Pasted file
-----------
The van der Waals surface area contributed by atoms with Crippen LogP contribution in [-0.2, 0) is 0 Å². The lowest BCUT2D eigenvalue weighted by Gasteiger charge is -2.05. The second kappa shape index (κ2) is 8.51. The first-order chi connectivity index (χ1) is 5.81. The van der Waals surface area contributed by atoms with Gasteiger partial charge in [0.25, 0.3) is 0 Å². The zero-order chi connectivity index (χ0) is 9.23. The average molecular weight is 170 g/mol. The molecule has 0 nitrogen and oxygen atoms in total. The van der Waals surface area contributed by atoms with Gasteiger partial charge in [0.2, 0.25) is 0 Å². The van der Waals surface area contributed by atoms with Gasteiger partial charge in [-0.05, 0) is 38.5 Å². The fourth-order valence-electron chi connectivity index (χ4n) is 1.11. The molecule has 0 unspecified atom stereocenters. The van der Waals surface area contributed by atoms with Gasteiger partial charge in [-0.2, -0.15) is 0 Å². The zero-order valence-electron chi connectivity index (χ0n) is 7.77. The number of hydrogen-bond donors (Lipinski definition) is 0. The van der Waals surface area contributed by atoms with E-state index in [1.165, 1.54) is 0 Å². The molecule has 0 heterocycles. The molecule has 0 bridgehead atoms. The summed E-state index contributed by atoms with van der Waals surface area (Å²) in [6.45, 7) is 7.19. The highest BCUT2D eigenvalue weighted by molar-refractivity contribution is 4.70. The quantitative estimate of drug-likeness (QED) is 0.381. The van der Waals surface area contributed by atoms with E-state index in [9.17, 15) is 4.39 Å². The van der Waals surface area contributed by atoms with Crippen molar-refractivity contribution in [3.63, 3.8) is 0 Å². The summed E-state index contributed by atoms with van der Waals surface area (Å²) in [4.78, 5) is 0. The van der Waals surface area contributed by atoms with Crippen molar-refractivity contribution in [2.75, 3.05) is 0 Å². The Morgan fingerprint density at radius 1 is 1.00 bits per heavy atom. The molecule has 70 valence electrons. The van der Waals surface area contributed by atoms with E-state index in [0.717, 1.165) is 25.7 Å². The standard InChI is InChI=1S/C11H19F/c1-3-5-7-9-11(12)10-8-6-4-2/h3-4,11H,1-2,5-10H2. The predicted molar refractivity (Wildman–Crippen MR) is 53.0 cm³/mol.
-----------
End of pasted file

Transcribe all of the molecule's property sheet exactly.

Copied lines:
The van der Waals surface area contributed by atoms with Crippen LogP contribution in [-0.2, 0) is 0 Å². The lowest BCUT2D eigenvalue weighted by Gasteiger charge is -2.05. The second kappa shape index (κ2) is 8.51. The first-order chi connectivity index (χ1) is 5.81. The van der Waals surface area contributed by atoms with Gasteiger partial charge in [0.25, 0.3) is 0 Å². The zero-order chi connectivity index (χ0) is 9.23. The average molecular weight is 170 g/mol. The molecule has 0 nitrogen and oxygen atoms in total. The van der Waals surface area contributed by atoms with Gasteiger partial charge in [0.2, 0.25) is 0 Å². The van der Waals surface area contributed by atoms with Gasteiger partial charge in [-0.05, 0) is 38.5 Å². The fourth-order valence-electron chi connectivity index (χ4n) is 1.11. The molecule has 0 unspecified atom stereocenters. The van der Waals surface area contributed by atoms with Gasteiger partial charge in [-0.2, -0.15) is 0 Å². The zero-order valence-electron chi connectivity index (χ0n) is 7.77. The number of hydrogen-bond donors (Lipinski definition) is 0. The van der Waals surface area contributed by atoms with E-state index in [1.165, 1.54) is 0 Å². The molecule has 0 heterocycles. The molecule has 0 bridgehead atoms. The summed E-state index contributed by atoms with van der Waals surface area (Å²) in [6.45, 7) is 7.19. The highest BCUT2D eigenvalue weighted by molar-refractivity contribution is 4.70. The quantitative estimate of drug-likeness (QED) is 0.381. The van der Waals surface area contributed by atoms with E-state index in [9.17, 15) is 4.39 Å². The van der Waals surface area contributed by atoms with Crippen molar-refractivity contribution in [3.63, 3.8) is 0 Å². The summed E-state index contributed by atoms with van der Waals surface area (Å²) in [4.78, 5) is 0. The van der Waals surface area contributed by atoms with Crippen molar-refractivity contribution in [2.75, 3.05) is 0 Å². The Morgan fingerprint density at radius 1 is 1.00 bits per heavy atom. The molecule has 70 valence electrons. The van der Waals surface area contributed by atoms with E-state index in [0.717, 1.165) is 25.7 Å². The standard InChI is InChI=1S/C11H19F/c1-3-5-7-9-11(12)10-8-6-4-2/h3-4,11H,1-2,5-10H2. The predicted molar refractivity (Wildman–Crippen MR) is 53.0 cm³/mol.